6 Among these were some from Judah: Daniel, Hananiah, Mishael and Azariah. 7 The chief official gave them new names: to Daniel, the name Belteshazzar; to Hananiah, Shadrach; to Mishael, Meshach; and to Azariah, Abednego.

8 But Daniel resolved not to defile himself with the royal food and wine, and he asked the chief official for permission not to defile himself this way. 9 Now God had caused the official to show favor and sympathy to Daniel, 10 but the official told Daniel, "I am afraid of my lord the king, who has assigned your [c] food and drink. Why should he see you looking worse than the other young men your age? The king would then have my head because of you."

11 Daniel then said to the guard whom the chief official had appointed over Daniel, Hananiah, Mishael and Azariah, 12 "Please test your servants for ten days: Give us nothing but vegetables to eat and water to drink. 13 Then compare our appearance with that of the young men who eat the royal food, and treat your servants in accordance with what you see." 14 So he agreed to this and tested them for ten days.

15 At the end of the ten days they looked healthier and better nourished than any of the young men who ate the royal food. 16 So the guard took away their choice food and the wine they were to drink and gave them vegetables instead.

17 To these four young men God gave knowledge and understanding of all kinds of literature and learning. And Daniel could understand visions and dreams of all kinds.

18 At the end of the time set by the king to bring them in, the chief official presented them to Nebuchadnezzar. 19 The king talked with them, and he found none equal to Daniel, Hananiah, Mishael and Azariah; so they entered the king's service. 20 In every matter of wisdom and understanding about which the king questioned them, he found them ten times better than all the magicians and enchanters in his whole kingdom.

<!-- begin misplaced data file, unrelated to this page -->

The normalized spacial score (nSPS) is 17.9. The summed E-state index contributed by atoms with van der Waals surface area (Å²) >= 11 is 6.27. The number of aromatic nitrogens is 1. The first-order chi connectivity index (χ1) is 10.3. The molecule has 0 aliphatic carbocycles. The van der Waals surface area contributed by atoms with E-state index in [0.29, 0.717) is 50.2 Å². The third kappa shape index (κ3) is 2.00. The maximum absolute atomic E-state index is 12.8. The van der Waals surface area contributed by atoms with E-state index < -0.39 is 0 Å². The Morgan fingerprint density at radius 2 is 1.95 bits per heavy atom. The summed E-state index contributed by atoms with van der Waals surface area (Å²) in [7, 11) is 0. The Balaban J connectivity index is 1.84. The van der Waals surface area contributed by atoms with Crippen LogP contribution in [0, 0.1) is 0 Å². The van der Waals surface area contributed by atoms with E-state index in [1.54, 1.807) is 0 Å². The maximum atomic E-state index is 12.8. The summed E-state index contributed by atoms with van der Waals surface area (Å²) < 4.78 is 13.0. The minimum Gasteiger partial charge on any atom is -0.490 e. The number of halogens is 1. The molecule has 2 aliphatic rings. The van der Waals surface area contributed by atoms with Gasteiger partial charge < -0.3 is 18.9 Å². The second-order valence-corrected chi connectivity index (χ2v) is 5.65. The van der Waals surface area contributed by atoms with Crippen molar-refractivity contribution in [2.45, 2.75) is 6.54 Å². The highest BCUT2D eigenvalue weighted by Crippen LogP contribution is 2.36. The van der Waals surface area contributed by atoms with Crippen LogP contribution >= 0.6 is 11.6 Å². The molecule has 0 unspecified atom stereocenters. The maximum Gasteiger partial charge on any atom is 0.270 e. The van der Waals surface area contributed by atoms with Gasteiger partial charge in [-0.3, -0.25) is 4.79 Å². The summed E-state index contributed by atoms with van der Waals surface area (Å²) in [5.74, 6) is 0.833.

21 And Daniel remained there until the first year of King Cyrus.

High glycemic diets may increase the risk of age-related macular degeneration

This is big, I think:

In a new study published in the American Journal of Clinical Nutrition, researchers tested the theory that dietary glycemic index (GI), which has been associated with the risk of diabetes and CVD [cardiovascular disease], may also increase the risk and severity of AMD [age-related macular degeneration] in elderly populations . . . Compared with the eyes in those with the lowest GI diets, eyes in the high GI subjects had significantly higher risk of AMD progression and severity. There was a 49% increase in the risk of advanced AMD for persons who ate a diet higher than average in GI. Researchers noted that the results indicated that 20% of all AMD cases in the study would have been eliminated if the participants consumed diets with a GI below the average.

Sunday, July 15, 2007

Brandon's Dad: A Grade A Father

Brandon is two and half years old, the son of a very young couple we know. Because of extensive kidney problems, Brandon's had a rough time of it, and probably should be in heaven by now, but for some serious prayer, a lot of which has been going up from our church. The young couple are part of the extended family of some wonderful people in our church. We have been getting reports on Brandon and his young parents and praying for him and them since he was born. Our congregation met Brandon for the first time about a month ago when his parents presented him for baptism.

We Presbyterians aren't supposed to baptize infants when the parents are not in our church or a sister church. So were we going to hold the line on Brandon? Are you kidding? We readily bypassed that bit of theology. He's one of us, and so is this couple, whatever the technical details may be.